More than 170 former ministers and senior officials have taken private sector roles related to their old policy briefs in the past six years, research has found, with Sajid Javid, Robert Buckland and Gavin Williamson among the Tory MPs declaring lucrative second jobs in the last few weeks.
A report from Transparency International found large numbers of ex- ministers and senior officials were going straight from their government jobs into private sector roles relevant to their former responsibilities, which it said raised serious questions over how potential conflicts of interest are managed in Westminster.
It found 30% of those taking jobs after holding senior office were hired in a similar area to their government role, with the highest prevalence among former defence and education office holders. Overall, 177 out of 604 jobs since 2017 were linked to the former policy responsibilities of government ministers and officials.
Duncan Hames, the director of policy at Transparency International UK, said: “Britain’s revolving-door watchdog has proved powerless to stop former ministers and officials cashing in on the contacts they made in public service.
“The Greensill saga highlighted just how easily former politicians can secure privileged access to government for their new paymasters – with potentially huge implications for public policy and the use of taxpayers’ money.
“While most ministers and senior officials take care to avoid potential conflicts when leaving office, this research shows the potential for abuse of the ‘revolving door’ remains significant and demonstrates the need for a regulator with teeth.
“Tighter controls on lobbying for private interests, and replacing the present advisory committee with a statutory body that can effectively police the revolving door would better protect the public from it being so abused.”
The research comes as large numbers of Tory MPs from the Boris Johnson and Liz Truss governments appear to be taking on second jobs amid fears within the party that many could lose their seats or be consigned to opposition after the next election.
The former ministers Williamson, Buckland and Javid were among those to declare well-paid second jobs on the last register of members’ interests, all of which are in the same sector as their former briefs.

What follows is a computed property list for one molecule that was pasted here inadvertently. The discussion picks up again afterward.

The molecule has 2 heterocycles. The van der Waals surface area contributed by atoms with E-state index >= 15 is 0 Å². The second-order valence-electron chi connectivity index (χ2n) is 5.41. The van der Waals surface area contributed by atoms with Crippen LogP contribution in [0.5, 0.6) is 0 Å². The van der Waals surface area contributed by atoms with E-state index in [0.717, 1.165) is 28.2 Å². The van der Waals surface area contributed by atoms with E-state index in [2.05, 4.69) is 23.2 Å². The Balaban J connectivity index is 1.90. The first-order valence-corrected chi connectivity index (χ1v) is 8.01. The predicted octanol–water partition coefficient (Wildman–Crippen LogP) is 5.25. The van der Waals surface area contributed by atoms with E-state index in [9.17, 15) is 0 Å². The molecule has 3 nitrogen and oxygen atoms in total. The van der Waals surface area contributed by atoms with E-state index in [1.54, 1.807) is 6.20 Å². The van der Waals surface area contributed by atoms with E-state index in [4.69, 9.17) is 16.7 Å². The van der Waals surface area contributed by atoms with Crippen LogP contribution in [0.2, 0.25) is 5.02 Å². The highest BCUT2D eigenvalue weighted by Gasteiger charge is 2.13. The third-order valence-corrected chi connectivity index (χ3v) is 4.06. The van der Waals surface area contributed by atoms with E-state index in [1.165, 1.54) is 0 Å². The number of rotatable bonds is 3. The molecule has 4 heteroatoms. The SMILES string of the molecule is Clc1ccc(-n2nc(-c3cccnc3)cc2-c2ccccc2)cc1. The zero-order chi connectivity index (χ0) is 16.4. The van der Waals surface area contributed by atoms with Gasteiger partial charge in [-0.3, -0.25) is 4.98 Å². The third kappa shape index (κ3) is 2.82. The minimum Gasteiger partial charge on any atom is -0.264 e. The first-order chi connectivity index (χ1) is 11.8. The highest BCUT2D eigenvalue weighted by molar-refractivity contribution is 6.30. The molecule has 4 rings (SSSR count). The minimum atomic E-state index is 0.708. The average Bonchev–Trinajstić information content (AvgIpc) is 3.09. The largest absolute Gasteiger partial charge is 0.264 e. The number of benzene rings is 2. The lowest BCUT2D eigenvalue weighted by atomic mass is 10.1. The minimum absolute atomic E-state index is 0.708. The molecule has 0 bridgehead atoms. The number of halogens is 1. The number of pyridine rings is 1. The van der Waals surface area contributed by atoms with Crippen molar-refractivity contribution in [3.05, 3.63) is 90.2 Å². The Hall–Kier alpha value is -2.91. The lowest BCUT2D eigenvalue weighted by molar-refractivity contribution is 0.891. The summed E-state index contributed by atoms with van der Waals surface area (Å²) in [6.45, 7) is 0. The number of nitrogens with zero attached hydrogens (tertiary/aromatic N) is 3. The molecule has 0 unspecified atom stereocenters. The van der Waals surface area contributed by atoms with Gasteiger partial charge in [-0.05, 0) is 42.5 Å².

They have all been approved with no concerns by the Advisory Committee on Business Appointments (Acoba) which has long been criticised for being toothless in its inability to veto appointments or enforce any lobbying restrictions.
Javid, a former chancellor and health secretary, is taking a £300,000 a year role as an adviser to the Jersey-based investment firm Centricus Partners. He is being paid about £2,500 an hour for the job, after saying he would not stand again at the next election.
Williamson, a former education secretary, took up a post as a £50,000 adviser to RTC Education, a firm run by the Tory donor Selva Pankaj, while Buckland, a former justice secretary, has become a senior counsel for Payne Hicks Beach solicitors for £4,000 a month.
The former business secretary Jacob Rees-Mogg has returned to an unpaid role as director of his personal company Saliston, and Jake Berry, a former Tory party chair, has taken an unpaid role as director of the energy company Palatine Power.
Philip Davies, a Tory backbencher, has been appointed as a consultant on regulation and public policy at the National Pawnbrokers Association, paid £1,000 a month, while Bim Afolami, a former Tory vice-chair, has become a £2,000 a month partner in the professional advice firm Warre Constable.
Current senior Tories have also been signing up for extra work, with the deputy chair, Lee Anderson, accepting a £100,000 a year job at GB News.
Johnson has not taken any jobs since departing as prime minister but has earned millions from speeches to private firms and enjoyed tens of thousands of pounds in accommodation and hospitality from Tory donors.
MPs rushed to scale back and drop second jobs around the time of the Owen Paterson lobbying scandal that led to the former environment secretary being censured and ultimately losing his seat in a byelection.
However, there has recently been an uptick in MPs taking jobs that increase their pay. Johnson’s government had indicated it might put a limit on second jobs in terms of hours or pay but the proposal was dropped last year.